O’Neil contends that MeckLINK’s deficit proves that MeckLINK is not denying medically necessary services to mentally ill Medicaid recipients. BTW: O’Neil contends this non-proven negative despite the graph showing that more than half of recipients in Mecklenburg county are no longer receiving services.

O’Neil’s contention (that a deficit proves MeckLINK is not sacrificing care for profit) has a gaping, logistic flaw.

Remember my blog, published June 10, 2013? “Higher Medicaid Administrative Costs = Less Medicaid Money for Providers to Service Recipients

In this blog, I wrote about CenterPoint’s “hefty salaries to its top-executives.  In addition to these hefty salaries, CenterPoint pays for all employees’ health insurance, as well as the health insurance for all employees’ families!!”

I estimated (and probably underestimated) that CenterPoint, by paying for its employees and employees’ families’ health premiums, was spending approximately $1.5 million in health care premiums…money that should have gone to Medicaid recipients.

So MeckLINK’s (O’Neil’s) contention that MeckLINK’s deficits are proof that MeckLINK is not sacrificing care for profit is flawed.  Where is the proof that MeckLINK is not over-paying its top executives? Where is the proof that MeckLINK is not over-spending on its employees, i.e., paying for employees’ health care premiums…as well as the families of employees?

Well, I found a few graphs published by DMA that caused me more reason to believe that O’Neil’s “proof of a negative” is flawed.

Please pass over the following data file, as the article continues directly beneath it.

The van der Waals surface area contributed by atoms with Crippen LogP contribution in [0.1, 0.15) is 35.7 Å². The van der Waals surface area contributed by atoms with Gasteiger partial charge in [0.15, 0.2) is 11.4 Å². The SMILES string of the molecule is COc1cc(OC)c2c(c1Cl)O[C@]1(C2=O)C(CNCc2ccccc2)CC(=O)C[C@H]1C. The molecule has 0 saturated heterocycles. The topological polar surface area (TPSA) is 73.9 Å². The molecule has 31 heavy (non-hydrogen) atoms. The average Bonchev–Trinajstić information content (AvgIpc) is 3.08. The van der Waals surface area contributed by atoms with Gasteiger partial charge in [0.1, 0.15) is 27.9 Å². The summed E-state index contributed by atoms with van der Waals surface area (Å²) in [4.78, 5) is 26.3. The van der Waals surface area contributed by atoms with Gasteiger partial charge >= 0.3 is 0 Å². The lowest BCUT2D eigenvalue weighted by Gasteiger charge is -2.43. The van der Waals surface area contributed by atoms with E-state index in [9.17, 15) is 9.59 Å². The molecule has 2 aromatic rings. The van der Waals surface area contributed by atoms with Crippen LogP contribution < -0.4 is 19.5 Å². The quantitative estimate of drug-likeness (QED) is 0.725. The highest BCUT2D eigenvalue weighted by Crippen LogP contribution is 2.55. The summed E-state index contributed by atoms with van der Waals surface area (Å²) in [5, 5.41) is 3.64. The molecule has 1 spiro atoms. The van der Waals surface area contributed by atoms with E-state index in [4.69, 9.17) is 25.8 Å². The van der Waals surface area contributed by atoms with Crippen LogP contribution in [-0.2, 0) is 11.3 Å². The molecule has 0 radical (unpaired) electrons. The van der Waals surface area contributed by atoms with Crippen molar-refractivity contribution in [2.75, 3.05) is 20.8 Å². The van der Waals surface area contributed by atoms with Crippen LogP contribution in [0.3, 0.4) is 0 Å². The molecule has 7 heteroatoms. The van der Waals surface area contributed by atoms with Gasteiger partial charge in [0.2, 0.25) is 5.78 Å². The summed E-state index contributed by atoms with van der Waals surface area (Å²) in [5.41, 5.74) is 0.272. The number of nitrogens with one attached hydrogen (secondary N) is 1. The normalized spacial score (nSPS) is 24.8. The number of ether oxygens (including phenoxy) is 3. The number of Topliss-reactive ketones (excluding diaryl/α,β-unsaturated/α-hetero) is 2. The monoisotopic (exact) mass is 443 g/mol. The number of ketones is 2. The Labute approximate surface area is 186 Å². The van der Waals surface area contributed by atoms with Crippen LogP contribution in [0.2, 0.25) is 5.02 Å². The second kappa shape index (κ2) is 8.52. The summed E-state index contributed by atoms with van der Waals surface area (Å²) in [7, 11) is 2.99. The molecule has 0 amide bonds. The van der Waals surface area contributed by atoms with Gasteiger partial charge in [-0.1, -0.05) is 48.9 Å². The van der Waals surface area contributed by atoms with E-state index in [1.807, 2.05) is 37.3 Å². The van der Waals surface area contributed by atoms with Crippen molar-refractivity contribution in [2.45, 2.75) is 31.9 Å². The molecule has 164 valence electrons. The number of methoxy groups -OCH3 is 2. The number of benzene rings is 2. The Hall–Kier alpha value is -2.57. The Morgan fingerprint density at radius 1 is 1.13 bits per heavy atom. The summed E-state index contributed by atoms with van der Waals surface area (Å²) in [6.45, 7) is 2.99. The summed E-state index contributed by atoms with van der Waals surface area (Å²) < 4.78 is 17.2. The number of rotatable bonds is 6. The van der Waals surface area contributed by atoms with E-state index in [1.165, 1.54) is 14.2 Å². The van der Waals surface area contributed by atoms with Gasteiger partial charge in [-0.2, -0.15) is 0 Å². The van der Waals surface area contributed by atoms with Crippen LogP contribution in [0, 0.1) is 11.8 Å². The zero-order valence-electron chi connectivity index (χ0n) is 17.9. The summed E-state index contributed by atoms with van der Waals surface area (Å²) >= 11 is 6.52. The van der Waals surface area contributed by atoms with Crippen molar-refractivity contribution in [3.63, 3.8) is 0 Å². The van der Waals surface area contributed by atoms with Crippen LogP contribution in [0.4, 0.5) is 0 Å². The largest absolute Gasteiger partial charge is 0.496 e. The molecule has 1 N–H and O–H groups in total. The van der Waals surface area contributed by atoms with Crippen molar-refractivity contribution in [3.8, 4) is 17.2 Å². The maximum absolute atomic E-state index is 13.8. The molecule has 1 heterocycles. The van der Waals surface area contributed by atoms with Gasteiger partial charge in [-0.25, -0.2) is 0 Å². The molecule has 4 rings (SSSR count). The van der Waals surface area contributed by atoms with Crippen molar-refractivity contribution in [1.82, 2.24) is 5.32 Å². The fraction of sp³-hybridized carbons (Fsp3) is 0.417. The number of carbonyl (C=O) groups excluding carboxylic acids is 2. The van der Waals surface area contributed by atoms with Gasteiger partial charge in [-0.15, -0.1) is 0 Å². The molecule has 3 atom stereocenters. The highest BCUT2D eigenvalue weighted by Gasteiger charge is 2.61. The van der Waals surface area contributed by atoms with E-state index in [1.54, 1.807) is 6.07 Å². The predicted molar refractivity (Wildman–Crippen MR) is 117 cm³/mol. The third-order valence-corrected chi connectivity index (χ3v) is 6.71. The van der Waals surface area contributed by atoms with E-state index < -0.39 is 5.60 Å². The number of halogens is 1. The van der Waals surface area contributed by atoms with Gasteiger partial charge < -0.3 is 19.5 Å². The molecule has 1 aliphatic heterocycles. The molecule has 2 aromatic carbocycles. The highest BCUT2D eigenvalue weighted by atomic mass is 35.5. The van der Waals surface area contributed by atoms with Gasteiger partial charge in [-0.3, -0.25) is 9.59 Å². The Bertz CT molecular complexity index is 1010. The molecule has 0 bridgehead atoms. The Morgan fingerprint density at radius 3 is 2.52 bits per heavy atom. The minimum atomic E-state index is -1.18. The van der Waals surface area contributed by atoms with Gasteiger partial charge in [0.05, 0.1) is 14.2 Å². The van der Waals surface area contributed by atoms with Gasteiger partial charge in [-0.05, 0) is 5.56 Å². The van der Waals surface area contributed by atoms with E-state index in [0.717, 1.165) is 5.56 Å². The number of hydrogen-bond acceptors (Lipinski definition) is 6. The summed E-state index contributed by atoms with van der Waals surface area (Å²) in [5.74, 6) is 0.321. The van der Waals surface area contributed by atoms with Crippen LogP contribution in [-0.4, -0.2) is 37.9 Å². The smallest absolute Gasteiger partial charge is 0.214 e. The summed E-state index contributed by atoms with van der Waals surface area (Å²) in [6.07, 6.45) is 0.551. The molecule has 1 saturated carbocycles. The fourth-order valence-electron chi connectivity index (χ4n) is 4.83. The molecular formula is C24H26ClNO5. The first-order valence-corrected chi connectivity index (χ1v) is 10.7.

DMA issues reports on the MCOs.  A recent dashboard report cites that, in its “Trends to Watch,”

1. Behavioral health related claims (e.g., Inpt MH, ICF/MR, CAP-MR and non-physician practitioners) continue to decline with the implementation of BH MCOs. Please note that several of the BH-related types of service have volatile costs per service unit and service units per recipient. This is a consequence of the drastic drop in utilization due to the implementation of MCOs and does not reflect a widespread trend. We will likely remove several of these types of service from the report soon.

I have SO many issues with this “trend.”  Such as: “Continue to decline.” “With the implementation of BH (behavioral health) MCOs.”  “Drastic drop in utilization.”  “Due to the implementation of BH MCOS.”  “Not reflect a widespread???”  (Aren’t the MCOs statewide?).  “We will…remove?… several of these services from the report”….WHY? We don’t want to track the fact that the mentally ill are not receiving Medicaid services?

The DMA Dashboard Report also depicts numerous graphs.  Many of the graphs depict last fiscal years’ Medicaid services’ dollars spent (with a blue line) and this years’ Medicaid services’ dollars spent (with the red line).